Welcome to RIETI Report.
This bi-weekly newsletter will keep you updated with the recent columns, event information and research results by RIETI fellows and other leading economists in Japan and around the world.
In this edition, we present topics related to a challenge that many countries are facing in expanding renewable energy due to lack of market integration. Koichiro Ito exploits changes that recently occurred in the Chilean electricity market to examine the impact of market integration.
We hope you will enjoy it. If you have any feedback, we would love to hear from you.
Editors of RIETI Report (Facebook: @en.RIETI / Twitter: @RIETIenglish / URL: https://www.rieti.go.jp/en/)
This month's featured article
Does Market Integration Help to Expand Renewable Energy?
Effective and economical expansion of renewable energy is one of the most urgent and important challenges for addressing climate change. The electricity sector generates one of the largest shares of global greenhouse gas emissions along with the transportation sector. In addition, a significant part of the transportation sector is expected to be electrified in the near future. Decarbonizing electricity generation is therefore critical to addressing climate change.
Many countries are facing a challenge
However, many countries are facing a challenge in expanding renewable energy because existing network infrastructures (i.e., transmission networks) were not originally built to accommodate renewables. Conventional power plants, such as thermal plants, were able to be placed reasonably close to demand centers (e.g. large cities), and therefore, minimal transmission networks were required to connect supply and demand. However, renewable energy, such as solar and wind, are often best generated at locations that are far from demand centers.
Two problems arise from the lack of market integration between renewable-intensive regions and demand centers. First, when renewable supply exceeds local demand, electricity system operators have to curtail electricity generation from renewables to avoid system breakdowns, even though this means that operators need to discard the zero-marginal cost electricity produced from renewables. This curtailment indeed occurs in many electricity markets. Second, because the marginal cost of renewable electricity is near zero, local market prices in renewable-intensive regions tend to be low and often become negative when it cannot be exported to demand centers. These two problems discourage both new entries and investment in renewable power plants. Indeed, many countries have started to realize these problems are among the first-order policy questions. For example, the Biden administration in the United States considers investment in transmission lines and renewable energy to be a key part of the infrastructure bill, currently proposed to be 1.75 trillion US dollars.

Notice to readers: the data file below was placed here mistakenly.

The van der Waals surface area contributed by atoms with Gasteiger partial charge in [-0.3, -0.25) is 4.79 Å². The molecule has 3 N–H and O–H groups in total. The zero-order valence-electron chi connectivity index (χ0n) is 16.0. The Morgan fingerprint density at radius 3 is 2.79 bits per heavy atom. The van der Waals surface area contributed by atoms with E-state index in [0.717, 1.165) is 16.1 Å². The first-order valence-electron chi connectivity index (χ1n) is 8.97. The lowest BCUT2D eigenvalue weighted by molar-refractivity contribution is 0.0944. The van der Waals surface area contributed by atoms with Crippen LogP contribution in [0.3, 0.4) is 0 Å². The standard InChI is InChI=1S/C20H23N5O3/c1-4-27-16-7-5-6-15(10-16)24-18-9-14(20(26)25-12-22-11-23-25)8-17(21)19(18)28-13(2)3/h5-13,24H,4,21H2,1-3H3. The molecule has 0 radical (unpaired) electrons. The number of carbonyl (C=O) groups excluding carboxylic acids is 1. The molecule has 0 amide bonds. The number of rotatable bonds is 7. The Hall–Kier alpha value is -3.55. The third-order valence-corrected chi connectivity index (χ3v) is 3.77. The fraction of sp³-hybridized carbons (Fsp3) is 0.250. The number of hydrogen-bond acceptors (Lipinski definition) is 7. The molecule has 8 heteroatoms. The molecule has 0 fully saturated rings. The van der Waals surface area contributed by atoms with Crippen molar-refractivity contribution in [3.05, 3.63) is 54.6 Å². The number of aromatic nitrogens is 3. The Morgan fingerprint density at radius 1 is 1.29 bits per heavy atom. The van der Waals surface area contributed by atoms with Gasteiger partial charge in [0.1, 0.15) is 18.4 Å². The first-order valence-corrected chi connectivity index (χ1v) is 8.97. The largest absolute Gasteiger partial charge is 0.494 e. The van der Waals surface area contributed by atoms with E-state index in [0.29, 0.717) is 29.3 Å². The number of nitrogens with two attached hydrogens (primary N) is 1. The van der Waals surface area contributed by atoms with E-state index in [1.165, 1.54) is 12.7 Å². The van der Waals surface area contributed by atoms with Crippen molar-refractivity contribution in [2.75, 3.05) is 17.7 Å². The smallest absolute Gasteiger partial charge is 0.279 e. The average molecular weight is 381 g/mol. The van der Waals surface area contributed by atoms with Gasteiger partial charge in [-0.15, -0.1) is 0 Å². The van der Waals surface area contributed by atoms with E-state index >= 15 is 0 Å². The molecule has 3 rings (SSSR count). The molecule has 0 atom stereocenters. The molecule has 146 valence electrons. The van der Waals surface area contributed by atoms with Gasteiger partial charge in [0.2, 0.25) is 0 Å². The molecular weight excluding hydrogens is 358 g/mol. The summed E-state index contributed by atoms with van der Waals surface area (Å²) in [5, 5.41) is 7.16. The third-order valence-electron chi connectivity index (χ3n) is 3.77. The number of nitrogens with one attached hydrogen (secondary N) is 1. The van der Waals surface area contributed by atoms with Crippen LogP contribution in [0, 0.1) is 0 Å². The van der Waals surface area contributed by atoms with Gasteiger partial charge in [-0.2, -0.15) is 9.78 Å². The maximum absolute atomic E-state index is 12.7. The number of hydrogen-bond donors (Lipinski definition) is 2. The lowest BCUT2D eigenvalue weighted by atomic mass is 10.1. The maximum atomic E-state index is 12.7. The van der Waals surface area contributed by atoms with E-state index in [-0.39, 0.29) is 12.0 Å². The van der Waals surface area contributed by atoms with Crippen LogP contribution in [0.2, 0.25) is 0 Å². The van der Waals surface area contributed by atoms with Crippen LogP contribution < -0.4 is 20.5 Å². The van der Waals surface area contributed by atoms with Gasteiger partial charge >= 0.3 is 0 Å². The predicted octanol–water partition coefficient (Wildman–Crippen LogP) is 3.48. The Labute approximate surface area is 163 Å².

To read the full text
"Migration of System Operation to a Public Organization: Issues in the separation of electric power generation and supply"
by ITO Koichiro (Visiting Fellow, RIETI)
"Assessing the Impact of Renewable Energy Sources: Simulation analysis of the Japanese electricity market"
by YOSHIHARA Keisuke (University of Tokyo) / OHASHI Hiroshi (Faculty Fellow, RIETI)
"Overinvestment and Macroeconomic Uncertainty: Evidence from Renewable and Non-Renewable Resource Firms"
by Denny IRAWAN (Australian National University) / OKIMOTO Tatsuyoshi (Visiting Fellow, RIETI)
Our latest discussion papers
"Has COVID-19 Permanently Changed Online Consumption Behavior?"
by INOUE Hiroyasu (University of Hyogo / Japan Science and Technology Agency / RIKEN Center for Computational Science) / TODO Yasuyuki (Faculty Fellow, RIETI)
"Achieving Inclusive Transportation: Fully Automated Vehicles with Social Support"
by Sunbin YOO (Urban Institute, Kyushu University) / KUMAGAI Junya (Urban Institute, Kyushu University) / KAWABATA Yuta (Urban Institute, Kyushu University) / MANAGI Shunsuke (Faculty Fellow, RIETI)
"Why Women Work the Way They Do in Japan: Roles of Fiscal Policies"
by KITAO Sagiri (Senior Fellow, RIETI) / MIKOSHIBA Minamo (University of Tokyo)
"Does Employee Downsizing Work? Evidence from Product Innovation at Manufacturing Plants"
by OKUDAIRA Hiroko (Doshisha University) / TAKIZAWA Miho (Gakushuin University) / YAMANOUCHI Kenta (Kagawa University)
"Misallocation under the Shadow of Death"
by MIYAKAWA Daisuke (Hitotsubashi University) / OIKAWA Koki (Waseda University) / UEDA Kozo (Waseda University)
"Local Labor Market Effects of Chinese Imports and Offshoring: Evidence from Matched-Foreign Affiliate-Domestic Parent-Domestic Plant Data in Japan"
by KIYOTA Kozo (Research Associate, RIETI) / NAKAJIMA Kentaro (Faculty Fellow, RIETI) / TAKIZAWA Miho (Gakushuin University)
[List of discussion papers]
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RIETI Report is published bi-weekly.